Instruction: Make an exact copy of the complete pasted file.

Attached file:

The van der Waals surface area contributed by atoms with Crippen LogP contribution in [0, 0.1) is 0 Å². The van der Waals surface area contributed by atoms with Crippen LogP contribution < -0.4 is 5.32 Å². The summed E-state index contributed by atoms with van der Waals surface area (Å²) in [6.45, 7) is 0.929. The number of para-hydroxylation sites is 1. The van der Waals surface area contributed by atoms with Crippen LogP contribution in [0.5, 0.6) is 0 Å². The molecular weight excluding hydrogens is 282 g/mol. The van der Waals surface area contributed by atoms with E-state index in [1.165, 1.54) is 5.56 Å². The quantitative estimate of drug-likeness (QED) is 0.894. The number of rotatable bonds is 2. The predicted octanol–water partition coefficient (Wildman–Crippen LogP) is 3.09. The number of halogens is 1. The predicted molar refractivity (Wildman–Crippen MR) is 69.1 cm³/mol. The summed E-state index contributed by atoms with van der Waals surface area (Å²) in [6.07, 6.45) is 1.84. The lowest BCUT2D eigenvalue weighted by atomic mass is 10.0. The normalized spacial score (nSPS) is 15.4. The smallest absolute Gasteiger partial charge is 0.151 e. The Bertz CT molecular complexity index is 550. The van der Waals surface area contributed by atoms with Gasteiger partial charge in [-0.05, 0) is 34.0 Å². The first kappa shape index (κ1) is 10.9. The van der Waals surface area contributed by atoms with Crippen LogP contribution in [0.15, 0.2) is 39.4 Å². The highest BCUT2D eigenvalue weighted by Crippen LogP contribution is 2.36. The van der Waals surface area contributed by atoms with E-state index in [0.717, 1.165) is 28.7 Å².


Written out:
The van der Waals surface area contributed by atoms with Crippen LogP contribution in [0, 0.1) is 0 Å². The van der Waals surface area contributed by atoms with Crippen LogP contribution < -0.4 is 5.32 Å². The summed E-state index contributed by atoms with van der Waals surface area (Å²) in [6.45, 7) is 0.929. The number of para-hydroxylation sites is 1. The van der Waals surface area contributed by atoms with Crippen LogP contribution in [0.5, 0.6) is 0 Å². The molecular weight excluding hydrogens is 282 g/mol. The van der Waals surface area contributed by atoms with E-state index in [1.165, 1.54) is 5.56 Å². The quantitative estimate of drug-likeness (QED) is 0.894. The number of rotatable bonds is 2. The predicted octanol–water partition coefficient (Wildman–Crippen LogP) is 3.09. The number of halogens is 1. The predicted molar refractivity (Wildman–Crippen MR) is 69.1 cm³/mol. The summed E-state index contributed by atoms with van der Waals surface area (Å²) in [6.07, 6.45) is 1.84. The lowest BCUT2D eigenvalue weighted by atomic mass is 10.0. The normalized spacial score (nSPS) is 15.4. The smallest absolute Gasteiger partial charge is 0.151 e. The Bertz CT molecular complexity index is 550. The van der Waals surface area contributed by atoms with Gasteiger partial charge in [-0.05, 0) is 34.0 Å². The first kappa shape index (κ1) is 10.9. The van der Waals surface area contributed by atoms with Crippen LogP contribution in [0.15, 0.2) is 39.4 Å². The highest BCUT2D eigenvalue weighted by Crippen LogP contribution is 2.36. The van der Waals surface area contributed by atoms with E-state index in [0.717, 1.165) is 28.7 Å².